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Dual (2022 Sundance Film Festival); Grade: D+

Strictly Films welcomes you back to more coverage of this years 2022 Sundance Film Festival! Our next film on the block: Dual.

Dual tells a story about a married woman named Sarah (Karen Gillan) whom has received news that she is severely ill, as there is a 98% chance of her not living much longer. In Sarah’s world there is a procedure in which you can clone yourself before you die, so your family and friends don’t have to endure the pain of losing a loved one, so Sarah goes on ahead and gets the quick procedure done. 10 months later Sarah has received news that she’s cured from this illness, which in this world it’s against the law to have doubles of one person, so Sarah tries to decommit the double and continue on life. Unfortunately since the double has now been well acquainted with life, to the point where Sarah’s husband and mother now accept her as their wife/daughter: The double uses her human rights, as Sarah can no longer decommit the double. So in this case: Sarah and her double will have a duel to the death, as they’ll fight to stay alive as the permanent Sarah. Sarah will then train for a year to defeat her double, so she can remain here on earth.

Dual is the third film from film maker Riley Stearns, which he’s following up from his fantastic film in 2019 The Art of Self Defense. So I had a fair amount of hype and anticipation for this film. You can say Dual is not the first film to be about a doppelgänger type film, as we’ve seen in the past from The One I Love or Jordan Peele’s Us, so it’s not technically a ground breaking concept in cinema however it’s tweaked a bit. I missed the first half of an exciting Green Bay Packers and San Francisco 49ers playoff game, as I must say: Dual was definitely not worth missing any time from that game.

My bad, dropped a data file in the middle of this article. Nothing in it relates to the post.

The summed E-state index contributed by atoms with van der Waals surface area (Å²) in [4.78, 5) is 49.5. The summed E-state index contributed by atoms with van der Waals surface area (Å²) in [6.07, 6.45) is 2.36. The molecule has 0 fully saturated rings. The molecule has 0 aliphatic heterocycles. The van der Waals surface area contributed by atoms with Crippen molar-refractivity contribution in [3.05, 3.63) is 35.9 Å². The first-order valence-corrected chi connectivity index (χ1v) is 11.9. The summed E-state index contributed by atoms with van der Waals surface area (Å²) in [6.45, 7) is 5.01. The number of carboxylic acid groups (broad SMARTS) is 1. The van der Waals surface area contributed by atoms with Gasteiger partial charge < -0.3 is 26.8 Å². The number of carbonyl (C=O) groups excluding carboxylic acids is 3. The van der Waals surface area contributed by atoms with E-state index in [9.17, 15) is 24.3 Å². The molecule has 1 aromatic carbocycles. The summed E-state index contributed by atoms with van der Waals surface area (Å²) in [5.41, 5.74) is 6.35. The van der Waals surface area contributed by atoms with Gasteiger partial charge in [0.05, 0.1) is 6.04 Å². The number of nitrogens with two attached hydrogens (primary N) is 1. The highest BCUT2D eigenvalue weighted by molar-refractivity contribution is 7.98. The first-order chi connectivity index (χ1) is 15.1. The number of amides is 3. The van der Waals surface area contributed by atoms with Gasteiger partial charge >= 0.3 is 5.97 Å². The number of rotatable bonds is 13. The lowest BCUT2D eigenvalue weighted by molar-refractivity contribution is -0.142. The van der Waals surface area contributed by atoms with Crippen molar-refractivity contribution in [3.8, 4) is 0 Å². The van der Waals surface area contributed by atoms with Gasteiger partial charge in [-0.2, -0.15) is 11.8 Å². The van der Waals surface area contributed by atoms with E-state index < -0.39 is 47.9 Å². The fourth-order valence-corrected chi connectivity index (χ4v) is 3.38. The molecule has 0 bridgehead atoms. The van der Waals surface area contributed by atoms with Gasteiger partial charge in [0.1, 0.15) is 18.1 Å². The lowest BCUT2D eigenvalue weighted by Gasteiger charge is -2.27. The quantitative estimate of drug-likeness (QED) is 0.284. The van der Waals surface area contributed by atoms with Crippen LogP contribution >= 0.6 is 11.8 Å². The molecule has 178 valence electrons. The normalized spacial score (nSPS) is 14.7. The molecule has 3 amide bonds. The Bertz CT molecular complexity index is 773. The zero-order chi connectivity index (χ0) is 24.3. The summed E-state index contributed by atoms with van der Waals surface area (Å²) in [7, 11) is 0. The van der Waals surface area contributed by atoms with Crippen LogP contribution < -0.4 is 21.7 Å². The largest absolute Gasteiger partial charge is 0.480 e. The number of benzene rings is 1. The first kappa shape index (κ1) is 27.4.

Dual as concept is kind of neat despite it not being completely unique. The whole fighting for your death concept against your own clone, in order to stay living on earth… It’s interesting. I think the rules that are set with this kind of ordeal made clear sense, whether it be allowing a clone or how Sarah can’t just eliminate the clone behind once she’s gotten better. I felt the opening t’was very tense and thrilling, it’s honestly the best scene of this film by far as far as entertainment value especially. There are some good comedic moments here and there, Stearns has a good sense of dark humor and in some moments there were some funny moments.

Dual however from a story perspective: Not only is it weak, but also it feels way too familiar with Stearns last project. I felt the film with regards to character development was honestly awful, as our main characters are purely dull and lifeless especially Sarah. It’s hard for me to actually care about Sarah being on this earth, when the film itself doesn’t really care about this character to begin with. Why does Sarah’s life matter enough for me to care if she lives on this earth, rather than her double?! Sarah and her double are EXACTLY the same, they’re both lifeless beings so how am I suppose to care about Sarah?! There’s not much development with this character at all, other than Sarah watches Porn, avoids conversation with her mother, and is a bland wife to her husband… There’s really nothing there and in a story like this, it’s kind of important considering were suppose to care about her surviving this brutal battle.